For years and years Danny Boyle has been my favourite director. With so many great and bigger names in the directing world at the minute (Quentin Tarantino, Christopher Nolan, Zack Snyder, Martin Scorsese etc. etc…) Boyle does seem to fly under the radar because of his low profile and because of the fact that, despite being critically acclaimed and having won numerous awards, he continues to work and remain in his homeland of British film. For the past few months Boyle has been kept busy with his latest project; this time it is not a film though. In just under two weeks the whole world will be watching as the Olympic games kick off in London and the opening ceremony has been put together and directed by Danny Boyle himself, no pressure. It’s been a long but very worthwhile journey for the lad from Lancashire.

Before getting into the film world Boyle began directing theatre projects; he directed plays for both the Royal Court Theatre and the Royal Shakespeare Company so right from the very beginning he was clearly ready to take on big projects. After that Boyle got into television and directed a few episodes of various television series such as Inspector Morse and Mr. Wroe’s Virgins. Then he finally got his big break in the world of movies with Shallow Grave, a crime thriller starring Christopher Eccleston and Ewan McGregor.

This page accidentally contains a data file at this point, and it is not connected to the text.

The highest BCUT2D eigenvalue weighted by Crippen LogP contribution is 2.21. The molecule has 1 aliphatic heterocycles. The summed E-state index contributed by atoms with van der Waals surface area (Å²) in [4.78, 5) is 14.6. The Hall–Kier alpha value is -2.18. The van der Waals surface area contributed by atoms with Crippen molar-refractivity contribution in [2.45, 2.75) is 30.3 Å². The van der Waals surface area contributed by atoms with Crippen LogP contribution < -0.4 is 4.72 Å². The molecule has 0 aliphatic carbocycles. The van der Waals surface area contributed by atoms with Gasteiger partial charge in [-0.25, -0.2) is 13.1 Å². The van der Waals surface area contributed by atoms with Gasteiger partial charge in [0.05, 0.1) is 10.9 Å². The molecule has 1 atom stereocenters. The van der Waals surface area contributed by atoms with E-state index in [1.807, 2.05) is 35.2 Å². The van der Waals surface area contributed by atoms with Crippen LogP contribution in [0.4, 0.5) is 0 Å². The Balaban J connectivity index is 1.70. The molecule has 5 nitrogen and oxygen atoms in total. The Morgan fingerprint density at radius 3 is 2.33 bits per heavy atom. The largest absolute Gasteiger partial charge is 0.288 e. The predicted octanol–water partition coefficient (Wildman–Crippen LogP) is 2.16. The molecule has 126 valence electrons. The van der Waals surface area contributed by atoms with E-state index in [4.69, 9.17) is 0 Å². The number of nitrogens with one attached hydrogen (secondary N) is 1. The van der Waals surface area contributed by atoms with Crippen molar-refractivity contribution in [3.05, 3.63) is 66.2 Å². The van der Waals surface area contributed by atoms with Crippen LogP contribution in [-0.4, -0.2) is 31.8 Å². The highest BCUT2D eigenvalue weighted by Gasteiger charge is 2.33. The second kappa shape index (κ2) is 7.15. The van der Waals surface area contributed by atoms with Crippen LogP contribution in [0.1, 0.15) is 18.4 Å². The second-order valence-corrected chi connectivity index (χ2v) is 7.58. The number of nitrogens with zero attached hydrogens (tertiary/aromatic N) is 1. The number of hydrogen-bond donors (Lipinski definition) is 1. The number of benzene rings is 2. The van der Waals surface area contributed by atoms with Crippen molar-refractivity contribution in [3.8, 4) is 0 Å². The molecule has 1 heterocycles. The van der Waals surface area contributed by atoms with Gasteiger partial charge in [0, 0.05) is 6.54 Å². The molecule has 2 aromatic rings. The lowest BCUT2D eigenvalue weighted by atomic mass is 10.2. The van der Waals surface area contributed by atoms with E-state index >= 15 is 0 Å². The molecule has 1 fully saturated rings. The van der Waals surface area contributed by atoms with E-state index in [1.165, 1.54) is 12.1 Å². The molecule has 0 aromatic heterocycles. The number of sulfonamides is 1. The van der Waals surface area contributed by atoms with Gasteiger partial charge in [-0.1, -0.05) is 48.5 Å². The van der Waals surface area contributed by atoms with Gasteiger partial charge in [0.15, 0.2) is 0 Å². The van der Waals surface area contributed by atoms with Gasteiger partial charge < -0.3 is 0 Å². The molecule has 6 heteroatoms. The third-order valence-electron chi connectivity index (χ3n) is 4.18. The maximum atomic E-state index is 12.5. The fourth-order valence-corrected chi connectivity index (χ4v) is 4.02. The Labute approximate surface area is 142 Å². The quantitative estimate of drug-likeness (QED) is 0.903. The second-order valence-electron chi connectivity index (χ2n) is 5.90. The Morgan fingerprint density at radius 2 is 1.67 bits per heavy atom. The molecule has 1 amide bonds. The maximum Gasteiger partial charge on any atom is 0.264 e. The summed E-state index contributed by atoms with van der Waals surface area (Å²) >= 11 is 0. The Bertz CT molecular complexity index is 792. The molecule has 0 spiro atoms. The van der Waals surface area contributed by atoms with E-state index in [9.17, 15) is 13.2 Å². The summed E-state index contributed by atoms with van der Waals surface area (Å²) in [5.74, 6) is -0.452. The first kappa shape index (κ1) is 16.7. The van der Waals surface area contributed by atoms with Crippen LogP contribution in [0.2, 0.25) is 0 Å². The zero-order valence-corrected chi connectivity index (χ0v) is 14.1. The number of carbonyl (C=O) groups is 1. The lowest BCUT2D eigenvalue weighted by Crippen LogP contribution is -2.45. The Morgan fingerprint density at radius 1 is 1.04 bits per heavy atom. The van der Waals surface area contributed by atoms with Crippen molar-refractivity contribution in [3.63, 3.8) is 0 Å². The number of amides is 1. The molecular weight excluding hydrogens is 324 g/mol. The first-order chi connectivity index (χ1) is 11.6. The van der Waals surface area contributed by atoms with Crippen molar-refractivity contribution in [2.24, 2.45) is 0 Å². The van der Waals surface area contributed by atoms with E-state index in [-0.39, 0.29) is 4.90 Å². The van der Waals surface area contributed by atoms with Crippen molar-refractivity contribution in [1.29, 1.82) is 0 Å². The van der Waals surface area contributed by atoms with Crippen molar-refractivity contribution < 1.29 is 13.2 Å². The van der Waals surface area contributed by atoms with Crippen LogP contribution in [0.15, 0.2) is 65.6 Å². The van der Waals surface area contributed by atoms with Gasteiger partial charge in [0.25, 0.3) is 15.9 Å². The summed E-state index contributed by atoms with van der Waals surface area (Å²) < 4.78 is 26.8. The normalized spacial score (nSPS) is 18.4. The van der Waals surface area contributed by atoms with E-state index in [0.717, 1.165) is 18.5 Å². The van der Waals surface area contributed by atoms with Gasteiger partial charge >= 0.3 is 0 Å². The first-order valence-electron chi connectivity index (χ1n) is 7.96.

In 1996 Danny Boyle was responsible for directing one of the greatest films ever without a shadow of a doubt; Trainspotting. Again he teamed up with Ewan McGregor who this time took on the lead role and helped to make Trainspotting what it is, often voted the best British film of all time. Trainspotting received one Oscar nomination for it’s scriptwriting and Boyle was unjustly left out of the Best Director nominations. It was always going to be difficult to carry on the wave of success that Trainspotting brought him and his next couple of films were pretty far from that standard; first was A Life Less Ordinary (again starring Ewan McGregor) and The Beach. Originally Ewan McGregor was cast in the lead role for The Beach but rumour has it that Hollywood executives wanted to push through Leonardo DiCaprio as he was the current Hollywood pretty boy and hot property so DiCaprio got the role and, to this day, Ewan McGregor still hasn’t worked with Boyle since that dispute.

Anyway, Boyle returned to his best with horror film 28 Days Later… and followed that up with Millions. Since these two projects Boyle has continued to direct to the very highest standard. It took three years after Millions for another Danny Boyle film to be released but it was well worth the wait. Sunshine is a sci-fi film about a team of astronauts who are trying to reignite a dying sun to save the planet and it is absolutely brilliant! It was also named as one of Quentin Tarantino’s favourite films of recent years, pretty high praise indeed!

In 2009 Danny Boyle finally won an Oscar for his direction on Slumdog Millionaire which pretty much cleaned up at the 2009 Oscars; as well as Boyle’s directing Oscar it also won for it’s cinematography, film editing, original score, original song, sound mixing, adapted screenplay and it won the big one, Best Motion Picture of the Year. This time round as well, Boyle was able to follow the success of Slumdog Millionaire with another one of my favourite films, 127 Hours which got nominated for six Oscars (including Best Adapted Screenplay and Best Film).